Bitcoin is a superior currency that frees people, said venture capitalist Tim Draper in an interview with The Bitcoin of Crypto Street. “BTC frees people and is a cheaper and freer way to send value worldwide.”
Not bound by regulation or geography
Draper has looked at different forms of currencies in the history of the world, ranging from shells to gold. In the 21st century, currencies are based solely on trust in the government, he says. Bitcoin is different. BTC is a currency that does not rely on trust in a government or a central party, and is essentially a global currency. Draper:
“Suddenly we have a currency that is not tied to a government and is not tied to a geographical area.”
BTC also serves as a means to store value. Bitcoin is also cheaper than bank or credit card transactions, Draper adds.
“That frees us because governments have always used that currency to control us.”
The bitcoin network still carries out 800,000 transactions per day. This is much lower compared to the VISA or MasterCard networks, despite Draper’s claims that BTC may be faster. But the bitcoin infrastructure has also made it possible to send huge amounts with very low costs and without geographical limitations.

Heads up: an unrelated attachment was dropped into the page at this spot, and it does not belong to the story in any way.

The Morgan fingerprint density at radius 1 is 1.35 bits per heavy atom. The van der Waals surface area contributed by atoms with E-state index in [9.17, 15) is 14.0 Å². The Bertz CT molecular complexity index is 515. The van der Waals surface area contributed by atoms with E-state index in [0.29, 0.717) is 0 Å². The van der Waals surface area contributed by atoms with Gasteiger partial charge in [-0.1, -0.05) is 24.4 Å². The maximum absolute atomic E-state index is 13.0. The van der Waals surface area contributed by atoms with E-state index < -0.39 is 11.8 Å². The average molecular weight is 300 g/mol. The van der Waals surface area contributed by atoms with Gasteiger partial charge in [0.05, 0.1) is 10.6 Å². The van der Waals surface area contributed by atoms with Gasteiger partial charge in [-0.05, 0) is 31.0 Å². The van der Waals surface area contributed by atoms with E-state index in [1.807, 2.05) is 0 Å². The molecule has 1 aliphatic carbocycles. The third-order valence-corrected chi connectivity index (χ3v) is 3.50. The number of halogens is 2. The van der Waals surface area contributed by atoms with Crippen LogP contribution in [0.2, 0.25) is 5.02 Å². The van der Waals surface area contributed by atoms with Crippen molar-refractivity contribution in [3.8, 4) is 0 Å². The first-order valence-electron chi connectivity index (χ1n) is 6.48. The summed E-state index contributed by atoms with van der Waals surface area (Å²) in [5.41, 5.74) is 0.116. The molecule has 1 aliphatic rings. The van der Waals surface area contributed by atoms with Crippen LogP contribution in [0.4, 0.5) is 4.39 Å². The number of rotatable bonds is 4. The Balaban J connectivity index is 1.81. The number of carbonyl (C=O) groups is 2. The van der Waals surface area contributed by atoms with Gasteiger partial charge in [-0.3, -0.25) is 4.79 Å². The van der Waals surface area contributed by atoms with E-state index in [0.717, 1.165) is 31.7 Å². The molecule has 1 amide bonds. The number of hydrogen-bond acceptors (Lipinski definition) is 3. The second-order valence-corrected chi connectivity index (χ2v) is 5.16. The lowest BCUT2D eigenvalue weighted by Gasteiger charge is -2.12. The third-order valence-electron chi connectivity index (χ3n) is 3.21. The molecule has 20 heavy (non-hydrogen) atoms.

Bitcoin cannot be censored
Governments try to censor bitcoin as much as possible and come up with rules that make it bitcoin difficult. Logical too, because why would they be happy with a coin from the people over which they have no control? Consider the worldwide KYC rules under the guise of consumer protection (read: pay taxes). Or the ban on transactions in China or having cryptocurrencys in India. But the global network of bitcoin is resistant to censorship, as more and more nodes are added.
You can see that clearly on the live map of bitnodes.
In the Netherlands you expose your identity the moment you exchange your bitcoin for euros. It is possible that the tax authorities will become even stricter in the future and they will follow transactions and recipient addresses. In that regard, bitcoin is not entirely anonymous, you can track transactions and monitor addresses on a simple block explorer. Draper sees this transparency as something positive.
Draper was also convinced that, because the new technology is present, governments must adapt to the introduction of bitcoin. What is encouraging is that bitcoin has survived for more than a decade and continues despite the struggles of regulators.
As Anthony Pompliano often says so cynically:
“Bitcoin still not dead.”